Will Lukang, PMP, CSM, MBA, MASCL

About a week ago, I post a message on one of the appliance merchant’s site to inquire about their program.  The next day I receive a response asking me some questions in order to address my needs.

The next day, I received a response regarding my inquiry and he also mention that I should reach out to the person at the branch to further my request.   I replied to his message and thanked him for his time, but at the same time I mentioned that he could have taken it to the next level by contacting the branch and clarifying the matter on behalf of the customer.    It was a perfect opportunity for him to make a great impression on the customer.

 

My perspective is that every touch point with our customer is an opportunity to make an impression.   When we make a good impression, the customer remembers that experience and it could provide a compelling reason to do business or continue to do business with us.    Therefore, we need to take advantage of each of the opportunities, akin to playing baseball (three tries before you lose your turn) that you want to do your best in each of your at bats.

Every company has to be known for something, some for best quality, best in innovation, best in price, or any other for that matter.   For example, your firm is second best in the quality category, but you have topnotch customer service.  In the end, you might be able slowly increase your market share because of your ability to serve your customer.   Let me reiterate that by no means do I promote that bad quality and excellent service will get you anywhere.    It is important that you have a good service or product in order for you to talk about customer service, because customer service alone is not going to get the job done.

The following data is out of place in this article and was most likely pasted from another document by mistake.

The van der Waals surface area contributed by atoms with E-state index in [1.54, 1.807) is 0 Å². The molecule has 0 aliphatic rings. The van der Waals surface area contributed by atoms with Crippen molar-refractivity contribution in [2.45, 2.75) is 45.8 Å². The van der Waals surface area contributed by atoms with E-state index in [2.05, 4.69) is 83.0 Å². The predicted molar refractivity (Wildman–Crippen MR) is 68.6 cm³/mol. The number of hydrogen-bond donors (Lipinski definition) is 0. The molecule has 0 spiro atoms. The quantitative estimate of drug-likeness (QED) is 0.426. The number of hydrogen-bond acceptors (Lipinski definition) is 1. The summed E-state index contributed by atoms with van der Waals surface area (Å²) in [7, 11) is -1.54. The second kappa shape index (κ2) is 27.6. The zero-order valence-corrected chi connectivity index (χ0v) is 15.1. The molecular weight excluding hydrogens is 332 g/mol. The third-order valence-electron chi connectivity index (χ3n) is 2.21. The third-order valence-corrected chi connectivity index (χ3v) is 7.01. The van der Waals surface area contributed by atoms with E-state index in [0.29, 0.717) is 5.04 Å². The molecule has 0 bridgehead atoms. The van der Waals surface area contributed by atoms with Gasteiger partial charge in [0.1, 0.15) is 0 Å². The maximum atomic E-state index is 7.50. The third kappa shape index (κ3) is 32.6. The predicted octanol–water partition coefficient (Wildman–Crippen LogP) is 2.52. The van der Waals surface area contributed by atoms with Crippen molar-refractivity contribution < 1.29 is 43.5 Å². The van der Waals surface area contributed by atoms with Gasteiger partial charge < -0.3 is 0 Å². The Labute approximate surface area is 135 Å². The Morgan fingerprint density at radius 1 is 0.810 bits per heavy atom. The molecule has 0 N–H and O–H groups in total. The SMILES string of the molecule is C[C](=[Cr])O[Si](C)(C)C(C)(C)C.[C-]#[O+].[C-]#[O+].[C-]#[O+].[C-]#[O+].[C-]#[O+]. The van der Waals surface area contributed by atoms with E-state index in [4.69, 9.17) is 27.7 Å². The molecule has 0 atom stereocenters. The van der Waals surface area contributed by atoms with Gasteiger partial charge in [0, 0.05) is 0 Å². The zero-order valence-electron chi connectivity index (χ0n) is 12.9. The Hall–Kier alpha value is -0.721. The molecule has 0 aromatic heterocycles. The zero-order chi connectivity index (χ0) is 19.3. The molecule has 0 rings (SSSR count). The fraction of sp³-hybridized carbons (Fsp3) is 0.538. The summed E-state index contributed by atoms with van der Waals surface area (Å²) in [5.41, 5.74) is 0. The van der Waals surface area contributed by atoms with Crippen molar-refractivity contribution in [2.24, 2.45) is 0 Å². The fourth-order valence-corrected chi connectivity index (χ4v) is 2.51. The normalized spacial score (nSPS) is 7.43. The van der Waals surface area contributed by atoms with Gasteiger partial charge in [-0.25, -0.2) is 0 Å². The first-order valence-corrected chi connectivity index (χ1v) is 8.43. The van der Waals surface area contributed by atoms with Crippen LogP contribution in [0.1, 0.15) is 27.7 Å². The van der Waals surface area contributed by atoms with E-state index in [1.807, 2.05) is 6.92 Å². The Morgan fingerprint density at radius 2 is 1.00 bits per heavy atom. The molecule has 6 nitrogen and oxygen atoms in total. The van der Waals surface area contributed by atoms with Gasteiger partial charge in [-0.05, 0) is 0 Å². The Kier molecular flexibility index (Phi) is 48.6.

Going back to my point on my e-mail exchange with the customer service person at this appliance merchant, he replied and explained to me why he did not reach out to the branch on my behalf.  According to him, he was avoiding confusion, as it already happened a couple times with them in the past.  Then he said the situation does put everyone in a tough situation.   Nonetheless I was impressed that he took the time to explain to me the situation rather than ignoring my response altogether.   He also apologized and explained that he wanted to avoid the message coming across as being rude.  As a customer, I was glad that he explained himself.  Because of the email exchange and my interaction with their branch folks, I’m leaning toward doing business with them

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